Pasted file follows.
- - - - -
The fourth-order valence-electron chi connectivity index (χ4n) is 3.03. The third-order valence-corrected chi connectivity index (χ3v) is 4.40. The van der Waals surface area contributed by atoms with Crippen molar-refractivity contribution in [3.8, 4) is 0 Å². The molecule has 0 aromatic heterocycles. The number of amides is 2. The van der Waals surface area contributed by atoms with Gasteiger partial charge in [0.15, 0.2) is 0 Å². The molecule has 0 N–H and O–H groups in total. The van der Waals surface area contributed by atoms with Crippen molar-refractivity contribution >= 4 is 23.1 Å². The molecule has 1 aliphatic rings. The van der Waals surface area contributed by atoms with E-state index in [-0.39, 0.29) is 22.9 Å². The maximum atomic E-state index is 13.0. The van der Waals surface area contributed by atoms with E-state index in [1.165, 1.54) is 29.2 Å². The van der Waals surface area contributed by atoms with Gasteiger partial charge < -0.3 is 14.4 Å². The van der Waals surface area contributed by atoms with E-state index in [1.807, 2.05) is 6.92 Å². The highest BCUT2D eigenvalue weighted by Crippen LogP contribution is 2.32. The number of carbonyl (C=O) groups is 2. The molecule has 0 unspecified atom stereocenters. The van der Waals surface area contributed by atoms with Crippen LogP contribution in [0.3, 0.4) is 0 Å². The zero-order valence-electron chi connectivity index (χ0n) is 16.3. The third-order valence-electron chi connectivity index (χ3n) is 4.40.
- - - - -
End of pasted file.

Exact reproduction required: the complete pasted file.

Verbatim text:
The fourth-order valence-electron chi connectivity index (χ4n) is 3.03. The third-order valence-corrected chi connectivity index (χ3v) is 4.40. The van der Waals surface area contributed by atoms with Crippen molar-refractivity contribution in [3.8, 4) is 0 Å². The molecule has 0 aromatic heterocycles. The number of amides is 2. The van der Waals surface area contributed by atoms with Gasteiger partial charge in [0.15, 0.2) is 0 Å². The molecule has 0 N–H and O–H groups in total. The van der Waals surface area contributed by atoms with Crippen molar-refractivity contribution >= 4 is 23.1 Å². The molecule has 1 aliphatic rings. The van der Waals surface area contributed by atoms with E-state index in [-0.39, 0.29) is 22.9 Å². The maximum atomic E-state index is 13.0. The van der Waals surface area contributed by atoms with E-state index in [1.165, 1.54) is 29.2 Å². The van der Waals surface area contributed by atoms with Gasteiger partial charge < -0.3 is 14.4 Å². The van der Waals surface area contributed by atoms with E-state index in [1.807, 2.05) is 6.92 Å². The highest BCUT2D eigenvalue weighted by Crippen LogP contribution is 2.32. The number of carbonyl (C=O) groups is 2. The molecule has 0 unspecified atom stereocenters. The van der Waals surface area contributed by atoms with Crippen LogP contribution in [0.3, 0.4) is 0 Å². The zero-order valence-electron chi connectivity index (χ0n) is 16.3. The third-order valence-electron chi connectivity index (χ3n) is 4.40.